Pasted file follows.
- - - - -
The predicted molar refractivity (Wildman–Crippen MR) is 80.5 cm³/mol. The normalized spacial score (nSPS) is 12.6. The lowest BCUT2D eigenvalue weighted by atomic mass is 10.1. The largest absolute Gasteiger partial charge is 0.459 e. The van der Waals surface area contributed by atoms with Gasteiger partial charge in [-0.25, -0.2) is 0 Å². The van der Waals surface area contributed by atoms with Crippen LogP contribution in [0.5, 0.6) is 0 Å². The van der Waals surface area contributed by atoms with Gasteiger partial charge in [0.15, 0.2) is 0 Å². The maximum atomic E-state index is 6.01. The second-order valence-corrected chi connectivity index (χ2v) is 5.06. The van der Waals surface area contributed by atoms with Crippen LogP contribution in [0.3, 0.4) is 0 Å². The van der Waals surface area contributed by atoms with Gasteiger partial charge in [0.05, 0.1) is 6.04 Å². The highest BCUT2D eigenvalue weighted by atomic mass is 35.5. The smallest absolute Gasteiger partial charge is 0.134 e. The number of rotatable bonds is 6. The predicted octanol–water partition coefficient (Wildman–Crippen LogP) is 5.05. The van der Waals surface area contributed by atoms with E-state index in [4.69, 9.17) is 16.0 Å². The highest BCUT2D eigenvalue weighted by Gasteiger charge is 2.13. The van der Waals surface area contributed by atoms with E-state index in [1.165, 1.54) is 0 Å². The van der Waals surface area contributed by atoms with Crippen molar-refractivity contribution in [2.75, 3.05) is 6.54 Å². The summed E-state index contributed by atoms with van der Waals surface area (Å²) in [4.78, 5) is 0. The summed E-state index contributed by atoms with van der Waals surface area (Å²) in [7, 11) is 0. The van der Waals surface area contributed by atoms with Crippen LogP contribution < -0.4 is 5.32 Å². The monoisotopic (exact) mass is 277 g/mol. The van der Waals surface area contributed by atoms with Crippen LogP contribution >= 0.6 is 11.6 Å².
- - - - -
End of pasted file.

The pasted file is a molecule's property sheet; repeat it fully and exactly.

The predicted molar refractivity (Wildman–Crippen MR) is 80.5 cm³/mol. The normalized spacial score (nSPS) is 12.6. The lowest BCUT2D eigenvalue weighted by atomic mass is 10.1. The largest absolute Gasteiger partial charge is 0.459 e. The van der Waals surface area contributed by atoms with Gasteiger partial charge in [-0.25, -0.2) is 0 Å². The van der Waals surface area contributed by atoms with Crippen LogP contribution in [0.5, 0.6) is 0 Å². The van der Waals surface area contributed by atoms with Gasteiger partial charge in [0.15, 0.2) is 0 Å². The maximum atomic E-state index is 6.01. The second-order valence-corrected chi connectivity index (χ2v) is 5.06. The van der Waals surface area contributed by atoms with Crippen LogP contribution in [0.3, 0.4) is 0 Å². The van der Waals surface area contributed by atoms with Gasteiger partial charge in [0.05, 0.1) is 6.04 Å². The highest BCUT2D eigenvalue weighted by atomic mass is 35.5. The smallest absolute Gasteiger partial charge is 0.134 e. The number of rotatable bonds is 6. The predicted octanol–water partition coefficient (Wildman–Crippen LogP) is 5.05. The van der Waals surface area contributed by atoms with E-state index in [4.69, 9.17) is 16.0 Å². The highest BCUT2D eigenvalue weighted by Gasteiger charge is 2.13. The van der Waals surface area contributed by atoms with E-state index in [1.165, 1.54) is 0 Å². The van der Waals surface area contributed by atoms with Crippen molar-refractivity contribution in [2.75, 3.05) is 6.54 Å². The summed E-state index contributed by atoms with van der Waals surface area (Å²) in [4.78, 5) is 0. The summed E-state index contributed by atoms with van der Waals surface area (Å²) in [7, 11) is 0. The van der Waals surface area contributed by atoms with Crippen LogP contribution < -0.4 is 5.32 Å². The monoisotopic (exact) mass is 277 g/mol. The van der Waals surface area contributed by atoms with Crippen LogP contribution >= 0.6 is 11.6 Å².